Group Inequality and Conflict
Paul Madden and
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Paul Madden: University of Manchester
No 10/12, Department of Economics Working Papers from University of Bath, Department of Economics
This paper presents a theoretical model to show how distributional concerns can engender social conflâ€¡ict. We have a two period model, where the cost of conflâ€¡ict is endogenous in the sense that parties involved have full control over the level of conflâ€¡ict they can create. Our analysis highlights the crucial role of future inequality. It is shown, equality of assets or income in the current period does not stop conflâ€¡ict from taking place if the anticipated future inequality is signiâ€¦cant. Further we find that the impact of inequality on conflâ€¡ict is not straightforward. Since conflâ€¡ict is costly for both groups, societies with low levels of inequality show no conflâ€¡ict; groups engage in conflâ€¡ict only when inequality exceeds a certain threshold level. Additionally the model shows that the link between inequality and conflâ€¡ict may be non-monotonic.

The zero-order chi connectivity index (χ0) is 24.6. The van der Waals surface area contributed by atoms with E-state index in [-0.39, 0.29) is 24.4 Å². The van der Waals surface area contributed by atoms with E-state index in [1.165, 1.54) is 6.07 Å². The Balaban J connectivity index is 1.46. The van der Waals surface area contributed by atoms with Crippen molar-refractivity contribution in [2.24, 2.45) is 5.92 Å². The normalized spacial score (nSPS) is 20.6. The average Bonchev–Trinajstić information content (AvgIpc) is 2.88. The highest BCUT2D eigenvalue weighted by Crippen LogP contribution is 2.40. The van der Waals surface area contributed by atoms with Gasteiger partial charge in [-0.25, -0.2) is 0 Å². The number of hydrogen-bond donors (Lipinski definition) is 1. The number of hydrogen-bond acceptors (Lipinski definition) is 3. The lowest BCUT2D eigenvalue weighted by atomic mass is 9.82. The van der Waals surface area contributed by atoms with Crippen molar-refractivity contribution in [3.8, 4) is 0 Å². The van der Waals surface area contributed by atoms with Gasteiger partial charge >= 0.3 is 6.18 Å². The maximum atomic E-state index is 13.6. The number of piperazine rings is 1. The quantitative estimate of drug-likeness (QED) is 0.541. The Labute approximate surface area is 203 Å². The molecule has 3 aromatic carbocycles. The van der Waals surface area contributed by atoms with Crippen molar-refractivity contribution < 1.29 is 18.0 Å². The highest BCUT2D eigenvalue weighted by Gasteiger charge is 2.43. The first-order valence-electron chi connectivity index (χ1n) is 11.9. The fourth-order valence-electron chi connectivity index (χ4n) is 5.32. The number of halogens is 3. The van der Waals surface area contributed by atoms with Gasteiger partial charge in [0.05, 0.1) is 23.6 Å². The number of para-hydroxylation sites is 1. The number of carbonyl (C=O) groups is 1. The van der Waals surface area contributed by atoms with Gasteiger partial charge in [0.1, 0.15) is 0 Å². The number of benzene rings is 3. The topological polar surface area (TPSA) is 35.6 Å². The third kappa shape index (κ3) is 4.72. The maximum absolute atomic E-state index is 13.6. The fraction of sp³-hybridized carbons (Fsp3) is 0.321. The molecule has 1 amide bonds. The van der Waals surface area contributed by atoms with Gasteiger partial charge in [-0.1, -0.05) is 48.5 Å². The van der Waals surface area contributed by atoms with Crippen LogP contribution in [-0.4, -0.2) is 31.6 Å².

Keywords: conflict; group inequality; nash bargaining (search for similar items in EconPapers)
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Journal Article: Group Inequality and Conflict (2014)
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Persistent link: https://EconPapers.repec.org/RePEc:eid:wpaper:32979
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